Blood, Passion Fuel Italian City’s Street Horse Race

The sounds of thundering hooves and a roaring crowd have filled Siena’s Piazza del Campo almost every year since the mid-1600s.

The passion that surrounds the bareback horse race between riders from competing city districts — the Palio di Siena — is palpable to the point of sometimes being violent.

The race, held twice a year in July and August, is contested by 10 riders, each representing one of the city’s 17 contrade, or parishes, racing around a makeshift earth track in the square.

The lure of local glory means that the rivalries between riders and fans is fierce.

Violence between rival supporters is not unknown but, for the winning jockey and his contradaioli, or parish members, a win is a cause for major celebration.

“When you win the Palio, inside the parish there’s an explosion of joy and madness which is something incredible, all the contradaioli standing in the street, singing and crying,” said Massimo Castagnini, an official with Onda parish.

With the three-lap race lasting around only 90 seconds, the rest of the day is filled with pomp and pageantry. It features an elaborate parade and ceremony, with members of each of the contrade in medieval garb, toting flags and coats of arms.

“The day of the Palio, there’s really a big tension, the time goes too slowly for us,” said Castagnini. “You just want to go in the square, stay with your people and thinking that will be the right time for your victory.”

If victory is beyond a rider’s grasp, the next best thing is preventing a rival from winning — and to that end, almost anything, including punching and kicking other riders, is permitted.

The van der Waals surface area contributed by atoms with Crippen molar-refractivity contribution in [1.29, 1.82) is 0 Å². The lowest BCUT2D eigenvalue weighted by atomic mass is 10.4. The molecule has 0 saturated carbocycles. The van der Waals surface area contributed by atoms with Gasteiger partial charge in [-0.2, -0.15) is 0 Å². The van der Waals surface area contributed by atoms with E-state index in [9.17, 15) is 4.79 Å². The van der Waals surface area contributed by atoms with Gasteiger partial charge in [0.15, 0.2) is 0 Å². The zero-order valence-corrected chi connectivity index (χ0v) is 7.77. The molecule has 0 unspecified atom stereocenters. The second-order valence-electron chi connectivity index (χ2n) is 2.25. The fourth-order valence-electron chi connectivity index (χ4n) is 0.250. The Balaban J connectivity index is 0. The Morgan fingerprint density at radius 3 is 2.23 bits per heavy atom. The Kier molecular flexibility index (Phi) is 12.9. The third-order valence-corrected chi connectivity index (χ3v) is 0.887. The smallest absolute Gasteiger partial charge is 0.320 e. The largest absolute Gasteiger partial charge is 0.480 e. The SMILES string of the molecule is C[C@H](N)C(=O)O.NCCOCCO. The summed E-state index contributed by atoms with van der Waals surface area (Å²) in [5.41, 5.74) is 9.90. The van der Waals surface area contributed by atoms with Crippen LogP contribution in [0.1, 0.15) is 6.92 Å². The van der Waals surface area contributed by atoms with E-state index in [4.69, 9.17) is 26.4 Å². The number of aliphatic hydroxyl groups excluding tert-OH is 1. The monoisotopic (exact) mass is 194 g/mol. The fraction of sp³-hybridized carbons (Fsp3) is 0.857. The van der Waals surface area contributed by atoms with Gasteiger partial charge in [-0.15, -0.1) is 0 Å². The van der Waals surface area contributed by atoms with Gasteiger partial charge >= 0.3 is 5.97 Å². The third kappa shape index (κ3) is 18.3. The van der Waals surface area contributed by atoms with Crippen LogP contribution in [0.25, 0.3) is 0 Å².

This year’s race, run on Wednesday afternoon, was won by Carlo Sanna of the Onda parish, who was carried on the shoulders of supporters after his victory.

The race began after a local aristocrat banned bullfighting in 1590. It was replaced with buffalo races, before the first race of Palio races was held in mid-1600s.

With riders frequently thrown from their horses, and horses regularly suffering serious injuries, animal rights groups have called for the race to be banned. Around 50 horses died in the event between 1970 and 2015, according to Italy’s Anti-Vivisection League, an animal rights group.

However, change appears unlikely anytime soon, as the race is tightly woven into the city’s cultural and social fabric.

“It’s not just the race,” said Castagnini. “When you are born in a contrada, your people will take you from baptism till the end of your days.”